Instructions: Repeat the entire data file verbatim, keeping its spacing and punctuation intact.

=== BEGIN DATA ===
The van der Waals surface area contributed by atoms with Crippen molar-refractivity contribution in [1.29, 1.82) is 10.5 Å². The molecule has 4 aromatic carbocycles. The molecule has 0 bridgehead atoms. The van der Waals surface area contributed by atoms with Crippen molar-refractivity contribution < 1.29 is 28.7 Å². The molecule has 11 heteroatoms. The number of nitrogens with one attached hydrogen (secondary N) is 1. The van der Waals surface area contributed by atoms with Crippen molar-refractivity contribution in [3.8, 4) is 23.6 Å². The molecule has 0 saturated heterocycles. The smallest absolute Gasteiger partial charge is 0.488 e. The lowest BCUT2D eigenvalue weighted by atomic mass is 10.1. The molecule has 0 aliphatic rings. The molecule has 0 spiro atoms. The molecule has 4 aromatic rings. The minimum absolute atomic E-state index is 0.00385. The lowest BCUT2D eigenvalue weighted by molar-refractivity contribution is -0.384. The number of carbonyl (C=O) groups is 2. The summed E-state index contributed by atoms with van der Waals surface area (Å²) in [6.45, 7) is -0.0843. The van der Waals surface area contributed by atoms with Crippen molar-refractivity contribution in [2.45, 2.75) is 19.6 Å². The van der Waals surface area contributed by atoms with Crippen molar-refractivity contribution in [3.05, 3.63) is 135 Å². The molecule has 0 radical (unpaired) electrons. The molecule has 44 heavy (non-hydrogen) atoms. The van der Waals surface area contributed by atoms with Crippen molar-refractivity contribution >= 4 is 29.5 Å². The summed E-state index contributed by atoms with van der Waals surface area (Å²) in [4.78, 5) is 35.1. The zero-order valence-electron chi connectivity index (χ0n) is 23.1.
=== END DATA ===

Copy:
The van der Waals surface area contributed by atoms with Crippen molar-refractivity contribution in [1.29, 1.82) is 10.5 Å². The molecule has 4 aromatic carbocycles. The molecule has 0 bridgehead atoms. The van der Waals surface area contributed by atoms with Crippen molar-refractivity contribution < 1.29 is 28.7 Å². The molecule has 11 heteroatoms. The number of nitrogens with one attached hydrogen (secondary N) is 1. The van der Waals surface area contributed by atoms with Crippen molar-refractivity contribution in [3.8, 4) is 23.6 Å². The molecule has 0 saturated heterocycles. The smallest absolute Gasteiger partial charge is 0.488 e. The lowest BCUT2D eigenvalue weighted by atomic mass is 10.1. The molecule has 0 aliphatic rings. The molecule has 0 spiro atoms. The molecule has 4 aromatic rings. The minimum absolute atomic E-state index is 0.00385. The lowest BCUT2D eigenvalue weighted by molar-refractivity contribution is -0.384. The number of carbonyl (C=O) groups is 2. The summed E-state index contributed by atoms with van der Waals surface area (Å²) in [6.45, 7) is -0.0843. The van der Waals surface area contributed by atoms with Crippen molar-refractivity contribution in [2.45, 2.75) is 19.6 Å². The van der Waals surface area contributed by atoms with Crippen molar-refractivity contribution in [3.05, 3.63) is 135 Å². The molecule has 0 radical (unpaired) electrons. The molecule has 44 heavy (non-hydrogen) atoms. The van der Waals surface area contributed by atoms with Crippen molar-refractivity contribution >= 4 is 29.5 Å². The summed E-state index contributed by atoms with van der Waals surface area (Å²) in [4.78, 5) is 35.1. The zero-order valence-electron chi connectivity index (χ0n) is 23.1.